Europe’s renewables sector marches towards merchant power projects in 2019, with market disruptors well-positioned to capitalise on the subsidy-free solar boom.
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The rise in the popularity of corporate PPAs has also reached Central and Eastern Europe (CEE). Poland is making big strides in the clean energy sector, with a wind farm producer and a car manufacturing group signing one of its first PPA in August 2018 between a wind farm producer and car manufacturing group. The agreement is also Europe’s first automotive renewables transaction. Other transactions followed. Polska Grupa Energetycza (PGE) is instrumental in expanding the country’s pipeline of PPAs, the Polish utility signing new agreements in 2019 with the leading chemical company Grupa Azoty. In 2019 Signify signed its first European renewable energy virtual power purchase agreement (VPPA) in a 10-year deal with Green Investment Group’s (GIGs) Kisielice onshore wind farm in Poland.
Poland has performed strongly thanks to the country’s political stability, ease of doing business and private participation scores improving compared to previous years. Favourable policies implemented in the energy sector – including assigning a separate basket to onshore, offshore wind and small PV in auctions – has boosted renewable project development.
Spain, a current global hotspot for solar in 2019, is set to develop approximately 4GW of PV installations by the end of 2019, with an overall renewable electricity target already being raised by the country’s government to 74% by 2030. From the beginning of 2019 to October, 16 PPAs were signed for approximately 3.3GW of capacity.
Due to the impressive performance of its solar sector, which has attracted some of the leading international investors, Spain’s Index score in 2019 was 74.40%, considerably higher than its 2017 performance of 69.09%.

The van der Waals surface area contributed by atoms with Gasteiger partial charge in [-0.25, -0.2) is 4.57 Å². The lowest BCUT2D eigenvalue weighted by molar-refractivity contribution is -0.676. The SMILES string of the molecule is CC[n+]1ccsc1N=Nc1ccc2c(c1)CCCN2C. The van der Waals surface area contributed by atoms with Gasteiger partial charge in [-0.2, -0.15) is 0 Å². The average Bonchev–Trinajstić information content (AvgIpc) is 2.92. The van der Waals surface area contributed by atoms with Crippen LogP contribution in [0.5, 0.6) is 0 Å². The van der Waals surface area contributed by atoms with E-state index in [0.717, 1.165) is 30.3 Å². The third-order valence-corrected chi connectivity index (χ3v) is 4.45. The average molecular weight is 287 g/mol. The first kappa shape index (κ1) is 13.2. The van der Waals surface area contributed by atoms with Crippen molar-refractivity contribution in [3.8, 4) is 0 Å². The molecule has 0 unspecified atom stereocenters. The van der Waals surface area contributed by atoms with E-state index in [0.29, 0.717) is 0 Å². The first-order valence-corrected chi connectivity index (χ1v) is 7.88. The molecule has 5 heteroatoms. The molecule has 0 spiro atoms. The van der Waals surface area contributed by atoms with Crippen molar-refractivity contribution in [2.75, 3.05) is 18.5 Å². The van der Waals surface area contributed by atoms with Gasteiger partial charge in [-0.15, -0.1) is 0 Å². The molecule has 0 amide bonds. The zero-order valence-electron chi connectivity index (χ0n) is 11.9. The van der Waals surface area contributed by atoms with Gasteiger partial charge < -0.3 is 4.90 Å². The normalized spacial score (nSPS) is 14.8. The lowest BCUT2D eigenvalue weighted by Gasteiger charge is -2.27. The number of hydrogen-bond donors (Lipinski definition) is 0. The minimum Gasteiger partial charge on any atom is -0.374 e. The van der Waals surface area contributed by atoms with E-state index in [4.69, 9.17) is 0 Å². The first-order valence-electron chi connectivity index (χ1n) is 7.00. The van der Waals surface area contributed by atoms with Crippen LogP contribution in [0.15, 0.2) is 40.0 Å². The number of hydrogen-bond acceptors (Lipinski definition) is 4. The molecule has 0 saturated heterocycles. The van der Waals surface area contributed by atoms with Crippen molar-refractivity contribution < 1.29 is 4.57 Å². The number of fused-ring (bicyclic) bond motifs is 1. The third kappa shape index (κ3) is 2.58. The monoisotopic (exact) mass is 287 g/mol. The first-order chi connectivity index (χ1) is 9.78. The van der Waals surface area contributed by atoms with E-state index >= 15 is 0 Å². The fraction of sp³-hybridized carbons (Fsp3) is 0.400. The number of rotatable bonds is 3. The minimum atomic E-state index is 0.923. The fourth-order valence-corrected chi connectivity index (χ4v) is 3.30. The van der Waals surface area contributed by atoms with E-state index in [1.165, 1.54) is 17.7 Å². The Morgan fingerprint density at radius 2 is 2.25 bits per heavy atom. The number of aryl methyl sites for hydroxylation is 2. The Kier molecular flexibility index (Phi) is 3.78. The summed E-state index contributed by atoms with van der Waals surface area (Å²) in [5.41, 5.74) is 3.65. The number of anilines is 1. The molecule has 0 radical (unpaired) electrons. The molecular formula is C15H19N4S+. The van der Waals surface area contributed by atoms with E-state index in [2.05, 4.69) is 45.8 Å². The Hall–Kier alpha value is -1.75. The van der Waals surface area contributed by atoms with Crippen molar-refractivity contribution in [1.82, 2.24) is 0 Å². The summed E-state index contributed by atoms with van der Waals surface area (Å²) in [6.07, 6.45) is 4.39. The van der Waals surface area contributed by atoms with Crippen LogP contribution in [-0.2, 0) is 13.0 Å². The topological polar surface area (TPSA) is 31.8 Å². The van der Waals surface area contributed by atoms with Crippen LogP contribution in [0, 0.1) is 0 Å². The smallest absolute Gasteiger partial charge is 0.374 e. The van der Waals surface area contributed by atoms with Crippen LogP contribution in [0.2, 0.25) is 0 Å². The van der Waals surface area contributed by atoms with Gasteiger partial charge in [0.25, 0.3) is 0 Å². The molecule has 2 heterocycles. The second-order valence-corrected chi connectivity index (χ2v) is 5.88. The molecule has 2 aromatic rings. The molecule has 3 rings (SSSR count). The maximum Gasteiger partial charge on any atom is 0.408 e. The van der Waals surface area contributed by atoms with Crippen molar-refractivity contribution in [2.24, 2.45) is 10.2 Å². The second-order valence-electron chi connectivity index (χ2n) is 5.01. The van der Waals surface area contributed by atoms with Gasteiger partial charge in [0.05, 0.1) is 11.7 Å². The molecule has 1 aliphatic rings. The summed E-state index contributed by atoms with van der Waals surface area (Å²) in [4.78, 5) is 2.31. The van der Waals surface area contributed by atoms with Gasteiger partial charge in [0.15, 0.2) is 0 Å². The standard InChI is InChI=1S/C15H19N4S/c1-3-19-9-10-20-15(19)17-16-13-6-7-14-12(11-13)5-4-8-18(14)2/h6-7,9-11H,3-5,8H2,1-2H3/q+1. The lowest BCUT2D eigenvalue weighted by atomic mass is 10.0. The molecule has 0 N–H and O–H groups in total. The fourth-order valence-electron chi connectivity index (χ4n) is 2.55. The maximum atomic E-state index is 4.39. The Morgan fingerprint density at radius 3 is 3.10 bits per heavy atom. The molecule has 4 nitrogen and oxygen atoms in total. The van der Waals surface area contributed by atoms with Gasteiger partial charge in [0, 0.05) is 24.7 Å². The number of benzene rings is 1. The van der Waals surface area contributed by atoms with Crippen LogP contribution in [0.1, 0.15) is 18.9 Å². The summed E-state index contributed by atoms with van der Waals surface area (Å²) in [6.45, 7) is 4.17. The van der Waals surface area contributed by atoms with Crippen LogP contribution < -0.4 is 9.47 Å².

Crucial improvements in the sector were witnessed across Europe, with markets such as Italy and Portugal, as well as the Scandinavian region set to produce proliferations of PPA-backed projects similar to those in Spain.
Developing the next European airport hub
A high level of activity in the airports secondary market and sturdy passenger growth has fuelled the interest of seasoned airport owners such as Vinci, AMP Capital and Ardian. With several attractive and profitable assets, CEE countries are providing a pocket of opportunity for airport investors in 2019.
Boasting the highest growth in passenger traffic in Europe, CEE countries are announcing big airport expansion projects, with some also planning new greenfield additions, including in Romania and Lithuania.
In July 2019, a new contender as a regional hub emerged, with Vinci taking control of Serbia’s Nikola Tesla airport, with plans to invest roughly EUR 730m to build-up the facility into the best-connected airport in the region.
Strategic co-operation in EV charging
CEE countries are also making strides with electric vehicles following an upsurge in demand for supporting infrastructure. Germany-based Ionity partnered with Shell in Q3 2018 to deploy EV charging stations in 24 European countries, including Poland, Czech Republic, Hungary and Slovakia, as part of what could be the Europe’s largest ultra-fast charging network.
Austria’s largest electricity provider, Verbund, also partnered up with Enel X, Smatrics, Greenway and OMV to develop EV charging infrastructure in Romania, Slovenia, Croatia, Hungary and other countries in the region.